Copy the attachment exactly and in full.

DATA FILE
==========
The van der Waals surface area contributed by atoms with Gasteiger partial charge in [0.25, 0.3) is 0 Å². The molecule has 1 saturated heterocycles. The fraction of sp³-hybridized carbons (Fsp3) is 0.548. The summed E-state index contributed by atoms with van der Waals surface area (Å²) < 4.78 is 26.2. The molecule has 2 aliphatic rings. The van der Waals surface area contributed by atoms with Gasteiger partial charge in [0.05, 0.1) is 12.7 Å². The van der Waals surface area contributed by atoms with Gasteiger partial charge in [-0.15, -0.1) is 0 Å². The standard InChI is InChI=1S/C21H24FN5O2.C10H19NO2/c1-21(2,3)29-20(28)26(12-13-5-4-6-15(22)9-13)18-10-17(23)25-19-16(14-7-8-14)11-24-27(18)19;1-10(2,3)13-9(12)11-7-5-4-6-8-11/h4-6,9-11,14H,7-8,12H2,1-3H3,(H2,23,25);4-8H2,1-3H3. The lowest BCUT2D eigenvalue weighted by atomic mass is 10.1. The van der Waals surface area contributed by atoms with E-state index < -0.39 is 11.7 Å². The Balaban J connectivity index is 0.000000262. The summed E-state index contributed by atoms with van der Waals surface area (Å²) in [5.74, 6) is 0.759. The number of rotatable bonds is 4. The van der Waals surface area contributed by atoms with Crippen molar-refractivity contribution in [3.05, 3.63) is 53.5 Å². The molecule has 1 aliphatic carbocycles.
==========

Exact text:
The van der Waals surface area contributed by atoms with Gasteiger partial charge in [0.25, 0.3) is 0 Å². The molecule has 1 saturated heterocycles. The fraction of sp³-hybridized carbons (Fsp3) is 0.548. The summed E-state index contributed by atoms with van der Waals surface area (Å²) < 4.78 is 26.2. The molecule has 2 aliphatic rings. The van der Waals surface area contributed by atoms with Gasteiger partial charge in [0.05, 0.1) is 12.7 Å². The van der Waals surface area contributed by atoms with Gasteiger partial charge in [-0.15, -0.1) is 0 Å². The standard InChI is InChI=1S/C21H24FN5O2.C10H19NO2/c1-21(2,3)29-20(28)26(12-13-5-4-6-15(22)9-13)18-10-17(23)25-19-16(14-7-8-14)11-24-27(18)19;1-10(2,3)13-9(12)11-7-5-4-6-8-11/h4-6,9-11,14H,7-8,12H2,1-3H3,(H2,23,25);4-8H2,1-3H3. The lowest BCUT2D eigenvalue weighted by atomic mass is 10.1. The van der Waals surface area contributed by atoms with E-state index < -0.39 is 11.7 Å². The Balaban J connectivity index is 0.000000262. The summed E-state index contributed by atoms with van der Waals surface area (Å²) in [5.74, 6) is 0.759. The number of rotatable bonds is 4. The van der Waals surface area contributed by atoms with Crippen molar-refractivity contribution in [3.05, 3.63) is 53.5 Å². The molecule has 1 aliphatic carbocycles.